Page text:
I’ve been blogging for a long time. I registered my first Blogspot account back in 2000 or 2001, back when I knew of about 10 other bloggers and we all just copied one another’s blogrolls. I wrote about my life, anonymously: my reason? I wanted a “real” writing career and was afraid that editors wouldn’t take me seriously if they found my blog!
Things sure have changed. After pursuing that “real” writing career – which included getting published in dozens of national magazines and authoring a total of four books – through the early 2000’s, I found myself embracing blogging in a big way (and this time, with my real name attached!). My writing has been focused on blogging for a few years now, and I love it.
I often hear from other moms who want to blog professionally, or who are simply curious about how it all works. They are often surprised (and just as often, encouraged) when I tell them what really goes into a pro blogging career.
Over the next few months, I’m going to be sharing some behind-the-scenes intel on what blogging for a living is really like, a look at my life as a work-at-home-mom with a (more or less) full-time job, and how you can take those ideas and dreams in your head and turn them into a source of income for your family.
To start, I though I’d address a few of the most frequently-asked questions I get about professional blogging with my honest thoughts:
Can bloggers make real money?
But, maybe not the way you think.
I know many bloggers who make good money – including bloggers who are able to pay the mortgage and buy groceries every month with their earnings, some who earn half the household income, some who support the entire family, and some who earn six figures or more. None of these bloggers are household names like The Pioneer Woman, and many of them don’t even have particularly huge blogs.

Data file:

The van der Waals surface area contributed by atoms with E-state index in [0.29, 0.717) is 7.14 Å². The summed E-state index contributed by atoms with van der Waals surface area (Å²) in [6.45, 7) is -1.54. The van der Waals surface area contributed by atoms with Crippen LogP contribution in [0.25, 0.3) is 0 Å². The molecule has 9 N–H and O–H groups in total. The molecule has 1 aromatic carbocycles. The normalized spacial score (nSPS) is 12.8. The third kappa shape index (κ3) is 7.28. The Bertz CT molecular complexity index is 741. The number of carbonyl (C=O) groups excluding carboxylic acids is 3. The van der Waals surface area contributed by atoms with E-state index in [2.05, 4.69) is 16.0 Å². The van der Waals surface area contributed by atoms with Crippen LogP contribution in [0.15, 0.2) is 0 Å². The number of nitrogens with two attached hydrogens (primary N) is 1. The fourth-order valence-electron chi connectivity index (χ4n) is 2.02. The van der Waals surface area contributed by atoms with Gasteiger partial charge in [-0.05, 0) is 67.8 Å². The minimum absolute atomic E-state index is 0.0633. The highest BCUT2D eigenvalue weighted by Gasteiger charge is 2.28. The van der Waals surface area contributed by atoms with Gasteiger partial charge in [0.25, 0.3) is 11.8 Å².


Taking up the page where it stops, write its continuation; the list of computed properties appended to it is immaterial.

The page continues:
So how do they do it? Generally a mix of some of the following: advertising and sponsored content, freelance work, consulting, selling products (ebooks, e-courses, crafts, etc) spokesperson/spokesblogger work, graphic design, social media marketing and other creative paths. This is a full-time job for the bloggers I know who are really earning. And unless the blogger has very large traffic, advertising is generally a small piece of the overall puzzle.
For example, while I do currently run ads on my blog, the revenues they bring in are tiny. To earn the majority of my income, I consult and provide editorial services for Experience Grand Rapids, blog for Babble and HGTVGardens, and write sponsored content that runs here or sometimes, on the brand’s site. I also take on the occasional freelance assignment and earn a small amount of royalty income on my most recent book. Occasionally I teach writing classes and I’ve made a little money from speaking engagements along the way.
Most working bloggers I know are like me: they cobble together an income from various sources, and their personal blogs are only part of that income. So making a living (or even part of a living) as a blogger does require creativity, discipline, and courage…but not necessarily fame.
Is it best to blog within a specific niche?
Well, that depends. Are you hoping to blog as a career, or do you want to make a little money doing what you love? Will you be using the blog to support another kind of career (freelance writing, publishing a book, coaching, selling crafts on Etsy, etc) or do you want to primarily focus on blogging?